Why Does My Rabbit Put Her Head Down When I Pet Her?

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Why Does My Rabbit Put Her Head Down When I Pet Her?

Having a new pet is exciting, but what do you do when you don’t have the “average” pet like a cat or dog? How do you know how to read their body language and understand their moods? 

If you’re confused about something your rabbit has done, you probably don’t have someone you know with pet rabbit experience to ask. No problem – that’s what the internet is for, right? To answer all of your many pet rabbit questions. 

So, why does my rabbit’s head go down when I pet her? 

Let’s find out.

Do rabbits like being pets?

What a great question to ask, and probably one of the first you should be pondering when deciding what pet to have. Surely you find rabbits adorable and want them as pets, but do they want you?

Rabbits can be great pets and good companions. However, how happy your rabbit is as a pet depends greatly on you as a pet owner.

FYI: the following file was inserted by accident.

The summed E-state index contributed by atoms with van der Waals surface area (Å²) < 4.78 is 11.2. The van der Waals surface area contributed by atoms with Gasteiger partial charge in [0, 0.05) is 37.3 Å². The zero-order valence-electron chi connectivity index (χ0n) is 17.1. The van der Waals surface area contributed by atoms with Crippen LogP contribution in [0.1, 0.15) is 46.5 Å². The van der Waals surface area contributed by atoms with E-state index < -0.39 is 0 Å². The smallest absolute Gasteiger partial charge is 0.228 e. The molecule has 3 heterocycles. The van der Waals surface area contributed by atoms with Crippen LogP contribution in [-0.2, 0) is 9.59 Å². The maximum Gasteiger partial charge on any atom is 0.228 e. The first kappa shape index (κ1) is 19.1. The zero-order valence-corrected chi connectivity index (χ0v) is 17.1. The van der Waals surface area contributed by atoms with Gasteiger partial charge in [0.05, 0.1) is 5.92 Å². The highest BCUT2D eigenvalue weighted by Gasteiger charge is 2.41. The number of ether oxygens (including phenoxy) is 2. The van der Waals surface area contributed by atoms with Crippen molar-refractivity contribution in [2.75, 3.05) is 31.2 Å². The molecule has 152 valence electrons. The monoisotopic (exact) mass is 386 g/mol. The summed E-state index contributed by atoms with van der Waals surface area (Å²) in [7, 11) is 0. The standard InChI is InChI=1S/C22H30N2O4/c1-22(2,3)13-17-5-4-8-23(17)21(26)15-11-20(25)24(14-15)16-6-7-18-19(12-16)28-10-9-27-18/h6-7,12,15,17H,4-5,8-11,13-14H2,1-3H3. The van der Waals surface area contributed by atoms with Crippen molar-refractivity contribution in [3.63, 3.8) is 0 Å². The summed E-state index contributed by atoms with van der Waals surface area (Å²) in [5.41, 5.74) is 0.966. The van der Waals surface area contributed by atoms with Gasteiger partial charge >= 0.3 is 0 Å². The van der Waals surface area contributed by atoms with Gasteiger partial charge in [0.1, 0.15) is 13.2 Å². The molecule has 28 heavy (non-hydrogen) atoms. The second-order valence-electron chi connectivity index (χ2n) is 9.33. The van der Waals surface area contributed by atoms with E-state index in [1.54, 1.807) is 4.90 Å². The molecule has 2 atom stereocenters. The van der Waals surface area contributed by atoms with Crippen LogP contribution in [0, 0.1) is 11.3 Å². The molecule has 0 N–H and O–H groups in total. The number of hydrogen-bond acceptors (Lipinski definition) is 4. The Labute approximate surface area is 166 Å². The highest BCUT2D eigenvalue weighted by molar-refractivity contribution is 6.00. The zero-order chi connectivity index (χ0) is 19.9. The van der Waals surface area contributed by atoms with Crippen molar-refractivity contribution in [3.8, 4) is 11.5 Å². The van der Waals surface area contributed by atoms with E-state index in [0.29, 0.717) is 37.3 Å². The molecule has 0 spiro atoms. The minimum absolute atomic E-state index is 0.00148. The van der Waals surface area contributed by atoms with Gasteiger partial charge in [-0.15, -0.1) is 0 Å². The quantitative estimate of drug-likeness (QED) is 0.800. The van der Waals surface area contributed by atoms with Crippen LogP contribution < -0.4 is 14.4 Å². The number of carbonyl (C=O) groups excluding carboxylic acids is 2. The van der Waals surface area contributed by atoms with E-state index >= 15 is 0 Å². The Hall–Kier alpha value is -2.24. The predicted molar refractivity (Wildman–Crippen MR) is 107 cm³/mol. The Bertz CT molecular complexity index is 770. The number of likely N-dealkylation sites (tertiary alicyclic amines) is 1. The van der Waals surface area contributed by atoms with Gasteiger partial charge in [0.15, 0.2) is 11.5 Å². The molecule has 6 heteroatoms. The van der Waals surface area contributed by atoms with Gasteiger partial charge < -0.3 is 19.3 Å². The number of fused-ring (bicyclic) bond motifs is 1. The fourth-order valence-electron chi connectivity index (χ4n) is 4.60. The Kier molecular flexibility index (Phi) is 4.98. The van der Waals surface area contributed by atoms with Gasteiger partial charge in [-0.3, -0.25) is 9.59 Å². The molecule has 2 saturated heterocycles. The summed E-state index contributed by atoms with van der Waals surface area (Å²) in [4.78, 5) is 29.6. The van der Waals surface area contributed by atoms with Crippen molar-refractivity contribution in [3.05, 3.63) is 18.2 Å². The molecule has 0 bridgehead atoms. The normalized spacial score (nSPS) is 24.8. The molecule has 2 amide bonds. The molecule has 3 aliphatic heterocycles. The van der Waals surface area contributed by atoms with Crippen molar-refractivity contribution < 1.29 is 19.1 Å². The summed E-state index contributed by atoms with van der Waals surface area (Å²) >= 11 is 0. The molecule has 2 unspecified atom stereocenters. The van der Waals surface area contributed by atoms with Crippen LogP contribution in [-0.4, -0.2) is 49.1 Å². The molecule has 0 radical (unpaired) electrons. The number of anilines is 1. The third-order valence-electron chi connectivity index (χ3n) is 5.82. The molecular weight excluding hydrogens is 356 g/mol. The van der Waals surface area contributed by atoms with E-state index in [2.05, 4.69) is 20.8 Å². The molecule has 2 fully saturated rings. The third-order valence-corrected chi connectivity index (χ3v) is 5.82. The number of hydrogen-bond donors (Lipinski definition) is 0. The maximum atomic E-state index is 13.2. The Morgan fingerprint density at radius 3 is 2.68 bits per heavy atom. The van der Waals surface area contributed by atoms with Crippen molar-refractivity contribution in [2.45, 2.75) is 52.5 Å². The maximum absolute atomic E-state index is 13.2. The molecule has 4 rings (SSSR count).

To have a happy and adorable pet rabbit, make sure that you know how to take care of them, and then read the signs they give you. 

Let them come to you

Rabbits will be naturally shy creatures. As a prey species (meaning they have lots of predators), they are wary of creatures larger than themselves. That will include you until you’ve won over their trust. 

How to gain their trust? Let them come to you. 

You may want to cuddle up with your adorable pet rabbit and give them lots of love and affection, but don’t rush the situation. Resist the urge to constantly pick up your rabbit; they are more comfortable on the ground. 

Be patient and when you want to pet your rabbit, let it come to you. Rabbits can be affectionate pets, but give them time to get comfortable with you. 

Pet on heads, faces, and backs

Your rabbit has started to feel comfortable with you, and now they want your affection. They’ve come to you, and it seems as though they want to be your pet. 

Where exactly do you pet a rabbit?

Rabbits like to be petted on their heads, faces, and backs. Specifically, they like having their forehead and cheeks petted. They also enjoy a nice back rub – who doesn’t, right?

Avoid petting your rabbit on its ears, neck, stomach, feet, and tail. 

If your rabbit is approaching you in the hopes of getting some affection, this is a great sign that they like being your pet. 

Read the signs

All bunnies have different personalities, so it may take some time to understand your rabbit. However, certain “universal” signs will tell you if your rabbit is happy or not.